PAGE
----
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Is What You’re Doing Really Psychotherapy?

How to tell if you’re doing therapy or something else.

Ellis’s version of ABC to describe behavior was Activating Event, Belief, and Consequence. You open the fridge looking for OJ, find none (A), and feel crushed (C). Perhaps the belief that accounts for your feeling crushed was that your romantic partner doesn’t value you enough to leave you some juice. That might hurt, but would it crush you? Perhaps beneath that B is another B that nobody really loves you. That would be crushing. The hallmark of a useful speculation about a B, in my view, is that if you believed it, you’d also feel crushed (or you’d do whatever C you’re trying to explain). It’s only in cognitive-behavior therapy (CBT) that B’s are beliefs. Instead, B can just stand for “Between.” The idea of a Between honors the fact that we don’t all respond the same way to the same situations. Although ABCs unfold as such in life, in therapy the process usually goes C-A-B: some consequence is noted as interesting (an emotion, thought, or overt behavior); the therapist tracks down the activating event (if the C is something that happened in the session, the therapist has the advantage of closer access to the activating event); then the therapist works with the patient to understand the Between that connected the two.

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The Between may be a thought or belief after all, but it may be self psychology’s organizing principle, system theory’s family pattern, behaviorism’s learning history, ego psychology’s unconscious conflict, and so on. I find verbal beliefs to be of limited use as Betweens; they are typically too generic (“I am unloved”) and convey too little information. Instead, a picture or a movie makes a better B. A picture might be the person’s image of himself as a pimply teen who just farted in class. This comes to him when he sees there’s no OJ, and he’s crushed. A movie might be a memory that plays in the background of his mom promising him a chocolate cake on his sixth birthday and then producing a box of cookies expecting him not to complain in front of his friends. The movie might be an old memory, a dream, a fantasy, or an event from the recent past. If you want to work with Betweens, you need a therapeutic frame that facilitates his disclosure of the image or the movie.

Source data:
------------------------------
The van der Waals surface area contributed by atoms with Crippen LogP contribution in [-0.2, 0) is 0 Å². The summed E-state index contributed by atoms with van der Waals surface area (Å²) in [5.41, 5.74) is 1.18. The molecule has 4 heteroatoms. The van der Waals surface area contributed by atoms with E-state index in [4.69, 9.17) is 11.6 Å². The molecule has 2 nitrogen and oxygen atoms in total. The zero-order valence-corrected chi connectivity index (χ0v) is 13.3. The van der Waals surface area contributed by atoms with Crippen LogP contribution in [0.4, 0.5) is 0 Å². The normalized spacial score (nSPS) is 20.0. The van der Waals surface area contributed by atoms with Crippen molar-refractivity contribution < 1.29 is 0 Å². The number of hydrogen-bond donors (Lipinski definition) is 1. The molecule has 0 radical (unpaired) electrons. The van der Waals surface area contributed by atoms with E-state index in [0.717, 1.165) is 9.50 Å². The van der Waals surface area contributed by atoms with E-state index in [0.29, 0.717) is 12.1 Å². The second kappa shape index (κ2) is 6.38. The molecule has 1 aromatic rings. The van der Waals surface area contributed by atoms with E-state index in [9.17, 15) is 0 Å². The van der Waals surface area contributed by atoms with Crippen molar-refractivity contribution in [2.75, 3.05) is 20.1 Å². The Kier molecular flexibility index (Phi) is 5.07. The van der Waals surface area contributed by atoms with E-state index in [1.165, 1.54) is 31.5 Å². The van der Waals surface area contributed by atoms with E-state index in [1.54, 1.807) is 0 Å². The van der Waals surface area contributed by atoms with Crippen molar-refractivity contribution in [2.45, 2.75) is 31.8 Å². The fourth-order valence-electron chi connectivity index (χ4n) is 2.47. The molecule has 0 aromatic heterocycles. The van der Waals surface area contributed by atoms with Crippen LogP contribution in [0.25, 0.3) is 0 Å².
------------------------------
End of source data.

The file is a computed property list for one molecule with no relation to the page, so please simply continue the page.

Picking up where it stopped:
Not all therapies are about Betweens. There are also A therapies and C therapies. An A therapy solves the patient’s problem by changing the situation directly, such as removing temptation or avoiding “triggers.” A C therapy addresses unwanted consequences directly, rather than changing the person so they won’t occur as often. Drugs, meditation, and distraction are typical C therapies. When someone says that golf is her therapy, she means that it relaxes her, a C therapy, not that golf illuminates her old patterns and changes them. The great advantage of a C therapy is that you don’t have to understand what’s going on to treat a symptom. Someone with a fear of flying has to get on a plane for some reason; give him a beta blocker and let him go back to his A approach (if avoiding plane flights is not that great a burden). The great disadvantage of C therapies is that, unlike medicine where the symptom is always the bad guy, the problematic consequence of anxiety or depression may be the only thing motivating the person to improve herself or her situation. Remove the anxiety or depression with pills and you remove the motivation to make things better. You can’t tell the kind of therapy from the theoretical orientation of the therapist. Some behaviorists are trying to change the person via exposure, typically a B therapy; some psychoanalysts drift into advice-giving, typically an A or C therapy.

Psychologically-minded therapy is about Betweens, changing the person and not just the situation or the problematic outcomes. I call this “psychotherapy,” reserving other terms for A and C therapies. This is the kind of therapy that works best and longest (Shedler, 2010), but not always quickest. Such a therapy must be organized around a frame that enhances the reproduction of problematic patterns in the therapist’s office, what behaviorists have recently taken to calling “clinically relevant behaviors,” and what psychoanalysts have long called “transference.” The reason for the explicit and implicit rules of therapy is to enhance and to take advantage of patients’ tendencies to screw up the therapy in the same way they screw up other things.

Michael Karson, Ph.D., is a professor of psychology at the University of Denver.

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